Union and Confederate officials appreciated the significance of Helena’s topography in the war’s opening months. Crowley’s Ridge, an upland reaching heights up to 250 feet above the surrounding delta land, originates just north and west of Helena and extends north for 150 miles to southern Missouri. As the only high ground on the Mississippi’s western bank between Missouri and the Gulf of Mexico, the ridge represented a strategic position for anyone trying to control traffic on the river. The Confederates maintained ostensible control of Helena during the war’s first year, though, like other rebel positions in the Mississippi Valley, their fortunes changed in 1862. Following its victory at the Battle of Pea Ridge, General Samuel Ryan Curtis’s Union Army of the Southwest began a long march east that would eventually end at the Mississippi River. After three months and 500 miles of marching, Curtis’s army reached and occupied an undefended Helena in July 1862. 
For the next year, Helena served as a permanent Union enclave and a crucial staging ground and supply depot for operations in the Mississippi Valley. Although the troops stationed there enjoyed the benefits of a river-based supply line, few found comfort in the low-lying, oft-flooded river town, which they nicknamed “Hell-in-Arkansas.”  Nevertheless, the Union occupation of the town posed a continual threat to the Confederacy’s control of the Mississippi River and the Arkansas interior, and throughout 1862 and 1863, the Confederates contemplated removing that threat. At one time or another, recommendations for attacking Helena were made by such high-ranking Confederates as Inspector General Samuel Cooper, Secretary of War George Wythe Randolph, Secretary of War James Alexander Seddon, Robert E. Lee, and Jefferson Davis. Ultimately, however, responsibility for capturing the town fell to General Theophilus Hunter Holmes, commander of the Confederate District of Arkansas. In the summer of 1863 Holmes received word that “all Federal troops that [could] be spared [were] being sent to re-enforce Grant” at Vicksburg, thereby leaving Helena’s garrison “very weak.” This promising intelligence prompted Holmes to seek permission to attack the town, and in June 1863, Lieutenant General Edmund Kirby Smith, commander of the Trans-Mississippi Department, granted it. 
Holmes, who would personally lead the attack, called for two Confederate columns to begin converging on Helena on June 21. He ordered Sterling Price’s 3,095-man infantry division and Brigadier General John Sappington Marmaduke’s 1,750-man cavalry division to move south from Jacksonport, Arkansas, while Brigadier General James Fleming Fagan’s 1,339 infantrymen traveled east from Little Rock. Holmes told these units to rendezvous with Brigadier General Lucius Marshall “Marsh” Walker’s 1,462-man cavalry division, which had already been operating near Helena. 
What happened next became a small-scale version of Major General Ambrose Everett Burnside’s infamous “Mud March” in Virginia the previous winter. On June 22, Price and Marmaduke began their march south, and two days later, heavy rains transformed the roads on their route to mud and the creeks in their path to torrents. The rain fell incessantly for four days, and three different streams—now all overflowing their banks—mired the Confederate advance. One officer summed up their predicament on the banks of the first river: “It is utterly impossible to get my train across…. The mud is so deep . . . that mules cannot stand up.” Price dispatched engineers ahead to construct bridges across the other two streams, but floods swept away the bridges before the infantry could cross. Predictably, Fagan’s brigade faced similar difficulties on its journey eastward. One of his soldiers later wrote, “It is useless to tell . . . anything of the hardships of our marches through the . . . swamps, no one but an actual participant, can picture anything like the reality. It was mud & water all the time from ‘knee’ deep up to the arm pits. It would not be surprising if the number of sick from exposure on this trip will equal that of the killed and wounded in the fight ….” On July 1, a frustrated Holmes, who accompanied Fagan’s column, wrote to Price: “I deeply regret the difficulties that cause the delay in your march. I have used every precaution to prevent a knowledge of our approach reaching the enemy, and have what I believe to be certain information that I had succeeded up to the night before last. I fear these terrible delays will thwart all my efforts.” As it turned out, Holmes’s fears were justified—nature had blown the Confederates’ cover.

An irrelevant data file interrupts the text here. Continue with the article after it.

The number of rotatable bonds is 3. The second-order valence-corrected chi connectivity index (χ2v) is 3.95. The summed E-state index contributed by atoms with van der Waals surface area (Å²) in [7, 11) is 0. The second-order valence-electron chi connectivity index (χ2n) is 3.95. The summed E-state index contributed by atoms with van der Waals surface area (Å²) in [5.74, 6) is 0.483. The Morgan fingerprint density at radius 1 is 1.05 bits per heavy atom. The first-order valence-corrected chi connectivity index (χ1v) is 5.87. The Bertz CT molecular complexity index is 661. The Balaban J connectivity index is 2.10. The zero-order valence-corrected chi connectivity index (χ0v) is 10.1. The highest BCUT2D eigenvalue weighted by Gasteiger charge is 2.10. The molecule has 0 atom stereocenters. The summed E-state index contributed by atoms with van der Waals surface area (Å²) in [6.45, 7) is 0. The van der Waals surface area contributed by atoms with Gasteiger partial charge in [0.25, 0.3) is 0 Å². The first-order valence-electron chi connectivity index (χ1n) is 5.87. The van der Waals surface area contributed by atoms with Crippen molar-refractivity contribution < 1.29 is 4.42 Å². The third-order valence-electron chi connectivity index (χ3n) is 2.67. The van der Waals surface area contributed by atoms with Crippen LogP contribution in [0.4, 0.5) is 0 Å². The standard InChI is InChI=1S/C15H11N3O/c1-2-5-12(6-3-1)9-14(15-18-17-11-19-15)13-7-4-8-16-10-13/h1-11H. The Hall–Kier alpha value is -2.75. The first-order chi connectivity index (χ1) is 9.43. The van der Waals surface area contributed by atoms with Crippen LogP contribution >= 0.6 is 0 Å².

Meanwhile, Major General Benjamin Mayberry Prentiss (of Shiloh’s “Hornet’s Nest” fame) commanded the 4,100-man Union garrison at Helena, and he set out to use the surrounding landscape to his defensive advantage. Previous federal garrisons had already established suitable defenses prior to Prentiss’s arrival, but the general supervised their improvement. An earthen redoubt called Fort Curtis, which was equipped with several large siege guns, protected the western edge of town.  Several hundred yards to the west of Fort Curtis stood four prominent hills—the foothills of Crowley’s Ridge—which, according to one soldier, were “divided by numerous deep and narrow gorges, where in many places a man could only walk with difficulty.” Under Prentiss’s supervision, Union troops and former slaves leveraged the natural terrain to their advantage by building batteries on the peaks of the hills, each armed with two guns and protected by earthen walls, sandbags, and a series of connecting rifle pits. The Federals labeled the batteries, from north to south, A, B, C, and D. Cavalry, rifle pits, and additional batteries protected the flanks of this western line of defense. To further fortify the garrison, defensive-minded Federals felled trees in the gorges and roads leading into town. Helena’s troops loathed the hard work, but they continuously boasted about their garrison’s natural and man-made defenses. One soldier wrote, “This is a very well fortified place and . . . the country in the rear of town is a continuation of hills which are the most natural fortifications I have ever seen. On many of them, we have Batteries planted and rifle pits dug so it seems as though every avenue into the town is so commanded as to make it impossible for a rebel army to get in here….”